I also use visuals to teach inferencing by having a 15-minute mingle or mixing activity. In my multi-level English language class I begin each class by having a picture posted usually around the theme of the lesson. For example, for a health lesson I have a picture of a crying child with a thermometer in her mouth looking very sad. Next to the picture I write I see......, I think......, because........Students work in pairs to complete the sentences orally. They switch partners until everyone has talked to everyone. Even the very low proficient learner can say sick, girl, not happy. Often I or a volunteer writes vocabulary words next to the picture that students use or have difficult saying. It amazes me how much the students can come up with. As I monitor, I listen for grammar mistakes or vocabulary problems that I can address right after the mingle. This year I have added a 10-15 minute writing activity when the students go back to their tables and groups. Using the sentence frames I saw..., I thought..., because..., students in the intermediate and advanced groups write about the picture in past tense. This idea came from "Reading for Understanding: How reading apprenticeship improves disciplinary learning in secondary and college classrooms." I've tweaked it for my adult classes.

 

Dolores Perin's picture

These are great suggestions - thanks. Do you have a good source for visuals and cartoons for this purpose?

Kathy_Tracey's picture

I enjoy teaching inferences using both literature and childrens picture books. For example, I used The Big Hungry Bear by Don and Audrey Wood. Readers and students had to infer feelings and determine who the narrator is. Any of the Elephant and Piggie books by Mo Williems are great. The characters are drawn with vivid facial expressions that can be also be used to teach inferences and feelings. Using picture books are spectacular for introducing the concept of inferences. They also make a terrific bridge from pictures to text. Moving into another strategy, teachers read aloud and ask inference questions while reaidng the story. One of my favorites is a quick short story from Spencer Quinn, A Cat Was Involved. The book is told from the perspective of the dog and the reader is making inferences through the entire story. Finally, an additional strategy is to have students work through these brief Two-Minute Mysteries by Donald J. Sobel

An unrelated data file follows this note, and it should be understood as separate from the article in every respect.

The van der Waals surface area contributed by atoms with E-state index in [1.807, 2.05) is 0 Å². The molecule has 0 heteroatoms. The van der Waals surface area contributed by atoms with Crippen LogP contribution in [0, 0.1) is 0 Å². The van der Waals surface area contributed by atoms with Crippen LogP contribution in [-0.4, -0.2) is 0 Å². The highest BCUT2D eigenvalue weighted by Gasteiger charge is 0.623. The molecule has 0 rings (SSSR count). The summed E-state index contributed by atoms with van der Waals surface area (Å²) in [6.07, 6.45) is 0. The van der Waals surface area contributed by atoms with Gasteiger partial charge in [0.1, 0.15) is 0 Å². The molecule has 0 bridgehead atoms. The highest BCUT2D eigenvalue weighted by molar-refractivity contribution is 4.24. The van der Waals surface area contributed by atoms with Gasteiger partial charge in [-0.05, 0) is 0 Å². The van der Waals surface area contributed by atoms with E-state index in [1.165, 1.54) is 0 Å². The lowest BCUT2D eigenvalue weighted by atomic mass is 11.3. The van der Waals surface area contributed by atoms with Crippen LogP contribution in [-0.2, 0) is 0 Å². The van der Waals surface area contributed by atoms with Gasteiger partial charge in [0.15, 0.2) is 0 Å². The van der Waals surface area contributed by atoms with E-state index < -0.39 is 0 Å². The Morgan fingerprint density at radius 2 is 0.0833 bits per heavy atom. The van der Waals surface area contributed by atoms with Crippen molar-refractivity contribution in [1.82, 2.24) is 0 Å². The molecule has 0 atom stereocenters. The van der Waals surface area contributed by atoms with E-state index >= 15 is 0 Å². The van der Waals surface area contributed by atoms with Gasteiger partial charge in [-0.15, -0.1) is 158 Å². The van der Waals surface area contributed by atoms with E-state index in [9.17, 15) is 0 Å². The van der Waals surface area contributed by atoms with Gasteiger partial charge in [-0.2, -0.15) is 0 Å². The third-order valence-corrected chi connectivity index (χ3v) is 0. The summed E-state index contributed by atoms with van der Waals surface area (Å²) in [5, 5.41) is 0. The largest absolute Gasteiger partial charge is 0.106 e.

Leecy's picture

You said, "Our discussions are only as rich as the diversity of voices we get to hear." Hear, hear! Leecy

Leecy's picture

What innovative and useful, not to mention "fun" ideas you've shared here re inference! I hope we gather more.

Dolores asked about sites that support development of comics/cartooning and related images. I LOVE getting teachers and students onto comic and cartooning sites. Like Dolores, I am hungry for more. If no one posts for awhile, I'll drop in with my list. Chomping at the bit, Leecy

Edward Latham's picture

There are a number of great resources out there and I am sure others will share many of the more popular ones. I will leave the list of readymade tools for others to share for now as I wanted to share a thought about how we may best facilitate comics while building other digital skills. 

In Google Presentation (A Free Slideshow type program in the cloud), we have a collection of tools that quickly and easily allow for everyone to make posters, cards, and even comics. The drawing tools and alignment tools in Presentation make it so easy to layout panels. Having text surrounded by speach bubbles is easily done and learners experience many of the basics of digital layout and design in the process. Getting in graphics from anywhere is easy and the system facilitates learners discovering how to handle graphics of many formats from many locations which is a vital digital skill. Moving images, text, special effects and backgrounds around is super easy as each piece is a layer and can be picked up and moved or resized as needed. 

In addition to the above features, the following points can not be understated as super important when talking about adult learners that might be new to technology options:

  1. Presentation is a tool that is free and available to anyone on any device. Granted, it's current implementation on very small portables is not stellar, but it is there. 
  2. Working in the cloud, learners can not loose their work, nor do they need to drag their work around on flash drives all over the place.
  3. Sharing work with others from the Google Cloud is simple and powerful and no one else in the industry has made a system that is this efficient and intuitive (my opinion of course).
  4. Presentation integrates with all the other Google Tools seamlessly. Want to include your comic in a live stream you are making on YouTube (a Google tool)? No problem. Want one of your panels of your comic to link to a document, sound effect, or even a video? One click and a copy/paste later you are done. The ability to extend the comics learners create in presentation far exceeds the capabilities or extensions available in other tools available.